With CSS and JS progress, implementing animations on websites has never been easier. But how do we make sure that our CSS animations and transitions will be meaningful to our users? That they will not be just some annoying “in-your-face” eye candy? I show why certain animations work better than others and how to find the best timing and duration to build UI animations that “feel right”. I explain how our brain works, why and how animations contribute to improving user experience. And what you need to be careful about to build inclusive and accessible motion and avoid making some people sick.
In a standard text box, there’s almost always extra space above and below the actual text. Because of this, when you use a text box to measure and implement spacing, it ends up larger than you intended. The bigger the line height, the bigger the problem. Last June, I came across an emerging CSS feature spec called leading-trim. Today, we’re excited to announce that Microsoft Design is sponsoring the authoring of this new spec. This article gives an introduction to this new CSS standard, leading-trim, and what it could mean for web designers and developers.
The goal: A colored underline beneath links that has a hover effect where the line retreats and is replaced by a differently colored line. The lines should not touch during this animation, leaving some space between them. Links that wrap onto new lines should have the underline beneath all lines.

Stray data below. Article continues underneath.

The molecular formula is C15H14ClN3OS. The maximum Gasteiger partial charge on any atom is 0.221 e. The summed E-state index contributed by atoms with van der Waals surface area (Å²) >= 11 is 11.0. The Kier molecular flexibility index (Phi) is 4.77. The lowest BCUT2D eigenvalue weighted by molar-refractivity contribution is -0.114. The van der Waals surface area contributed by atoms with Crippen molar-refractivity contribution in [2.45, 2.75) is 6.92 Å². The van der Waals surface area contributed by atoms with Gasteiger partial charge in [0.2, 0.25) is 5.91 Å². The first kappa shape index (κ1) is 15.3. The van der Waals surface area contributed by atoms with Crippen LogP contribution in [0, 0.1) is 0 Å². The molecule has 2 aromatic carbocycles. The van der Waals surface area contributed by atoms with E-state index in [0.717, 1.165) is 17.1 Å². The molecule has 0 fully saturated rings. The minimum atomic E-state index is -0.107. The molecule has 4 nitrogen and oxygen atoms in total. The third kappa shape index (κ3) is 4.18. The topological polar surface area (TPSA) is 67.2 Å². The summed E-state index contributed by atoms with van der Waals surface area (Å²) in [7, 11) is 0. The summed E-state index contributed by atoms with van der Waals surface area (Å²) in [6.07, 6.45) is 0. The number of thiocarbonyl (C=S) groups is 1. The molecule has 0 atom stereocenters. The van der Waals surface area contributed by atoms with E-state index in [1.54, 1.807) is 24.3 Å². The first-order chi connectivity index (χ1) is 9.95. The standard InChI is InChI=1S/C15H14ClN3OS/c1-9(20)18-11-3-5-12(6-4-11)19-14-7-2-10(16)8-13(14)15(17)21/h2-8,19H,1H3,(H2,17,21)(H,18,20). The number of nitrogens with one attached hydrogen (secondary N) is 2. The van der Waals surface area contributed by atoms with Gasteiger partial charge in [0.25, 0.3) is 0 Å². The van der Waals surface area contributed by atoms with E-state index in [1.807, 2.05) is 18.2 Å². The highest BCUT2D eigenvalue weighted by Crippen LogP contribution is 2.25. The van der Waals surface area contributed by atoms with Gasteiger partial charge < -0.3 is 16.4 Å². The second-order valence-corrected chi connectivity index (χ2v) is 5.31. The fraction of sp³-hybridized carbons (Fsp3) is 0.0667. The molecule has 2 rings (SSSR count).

This article will demonstrate some useful features in DevTools which can help you improve the accessibility of your website. For many websites, things like performance and accessibility are an afterthought. But as web developers, it’s best to strive to create the best possible experience we can for our users, regardless of their abilities.
Resource Hints are a great way for developers to make their web pages faster by allowing us to be a little bit smarter than the browser. Although not a new specification—they’ve been around in some form or another for years!—are we truly getting the most out of them? And do we understand them thoroughly enough to use them most effectively? Heck, do we even know what a ‘Resource Hint’ is?! Well, by the end of this talk, we’ll all be experts.